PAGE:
Mousley, Angela; Novozhilova, Ekaterina; Kimber, Michael J; Day, Tim A

    2010-01-01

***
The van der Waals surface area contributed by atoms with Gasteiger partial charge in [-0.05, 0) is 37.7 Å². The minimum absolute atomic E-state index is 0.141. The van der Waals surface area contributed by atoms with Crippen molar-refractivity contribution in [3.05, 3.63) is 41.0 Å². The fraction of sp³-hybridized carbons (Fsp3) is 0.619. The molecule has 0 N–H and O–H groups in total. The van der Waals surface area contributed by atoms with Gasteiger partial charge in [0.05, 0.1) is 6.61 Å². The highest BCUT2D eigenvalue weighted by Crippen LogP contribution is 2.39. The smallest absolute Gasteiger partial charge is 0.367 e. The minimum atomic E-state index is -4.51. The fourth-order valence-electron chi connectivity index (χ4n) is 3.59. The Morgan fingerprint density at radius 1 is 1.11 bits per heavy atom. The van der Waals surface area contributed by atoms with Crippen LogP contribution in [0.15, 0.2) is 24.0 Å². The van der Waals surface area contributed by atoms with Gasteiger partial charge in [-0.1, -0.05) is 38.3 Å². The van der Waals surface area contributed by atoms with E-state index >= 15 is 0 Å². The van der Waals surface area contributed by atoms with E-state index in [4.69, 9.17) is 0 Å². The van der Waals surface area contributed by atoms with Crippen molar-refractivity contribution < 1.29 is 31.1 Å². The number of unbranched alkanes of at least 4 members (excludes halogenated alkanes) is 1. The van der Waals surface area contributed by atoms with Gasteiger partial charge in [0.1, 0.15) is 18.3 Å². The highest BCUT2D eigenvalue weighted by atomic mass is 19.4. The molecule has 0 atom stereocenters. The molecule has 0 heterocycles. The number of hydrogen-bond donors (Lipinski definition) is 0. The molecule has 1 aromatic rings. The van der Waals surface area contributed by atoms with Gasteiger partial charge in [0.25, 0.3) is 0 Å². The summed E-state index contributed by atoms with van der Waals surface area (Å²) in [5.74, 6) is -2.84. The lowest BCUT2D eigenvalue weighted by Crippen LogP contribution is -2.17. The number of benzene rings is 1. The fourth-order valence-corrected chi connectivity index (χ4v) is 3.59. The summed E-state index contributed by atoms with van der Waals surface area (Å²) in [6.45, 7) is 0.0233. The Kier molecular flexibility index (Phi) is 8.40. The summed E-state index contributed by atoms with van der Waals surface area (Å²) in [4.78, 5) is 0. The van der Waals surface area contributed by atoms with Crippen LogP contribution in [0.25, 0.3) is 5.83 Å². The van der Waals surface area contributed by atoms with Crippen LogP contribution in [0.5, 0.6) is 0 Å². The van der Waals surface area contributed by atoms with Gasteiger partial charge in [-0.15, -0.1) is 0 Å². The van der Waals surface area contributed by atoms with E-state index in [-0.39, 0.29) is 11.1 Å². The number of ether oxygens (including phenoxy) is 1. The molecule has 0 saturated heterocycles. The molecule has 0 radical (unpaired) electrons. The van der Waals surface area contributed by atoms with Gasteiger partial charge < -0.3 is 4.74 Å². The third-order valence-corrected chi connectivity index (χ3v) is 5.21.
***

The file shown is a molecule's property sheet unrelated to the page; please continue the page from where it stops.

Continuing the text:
Parasitic worms come from two distinct, distant phyla, Nematoda (roundworms) and Platyhelminthes (flatworms). The nervous systems of worms from both phyla are replete with neuropeptides and there is ample physiological evidence that these neuropeptides control vital aspects of worm biology. In each phyla, the physiological evidence for critical roles for helminth neuropeptides is derived from both parasitic and free-living members. In the nematodes, the intestinal parasite Ascaris suum and the free-living Caenorhabditis elegans have yielded most of the data; in the platyhelminths, the most physiological data has come from the blood fluke Schistosoma mansoni. FMRFamide-like peptides (FLPs) have many varied effects (excitation, relaxation, or a combination) on somatic musculature, reproductive musculature, the pharynx and motor neurons in nematodes. Insulin-like peptides (INSs) play an essential role in nematode dauer formation and other developmental processes. There is also some evidence for a role in somatic muscle control for the somewhat heterogeneous grouping ofpeptides known as neuropeptide-like proteins (NLPs). In platyhelminths, as in nematodes, FLPs have a central role in somatic muscle function. Reports of FLP physiological action in platyhelminths are limited to a potent excitation of the somatic musculature. Platyhelminths are also abundantly endowed with neuropeptide Fs (NPFs), which appear absent from nematodes. There is not yet any data linking platyhelminth NPF to any particular physiological outcome, but this neuropeptide does potently and specifically inhibit cAMP accumulation in schistosomes. In nematodes and platyhelminths, there is an abundance of physiological evidence demonstrating that neuropeptides play critical roles in the biology of both free-living and parasitic helminths. While it is certainly true that there remains a great deal to learn about the biology of neuropeptides in both phyla, physiological evidence presently available points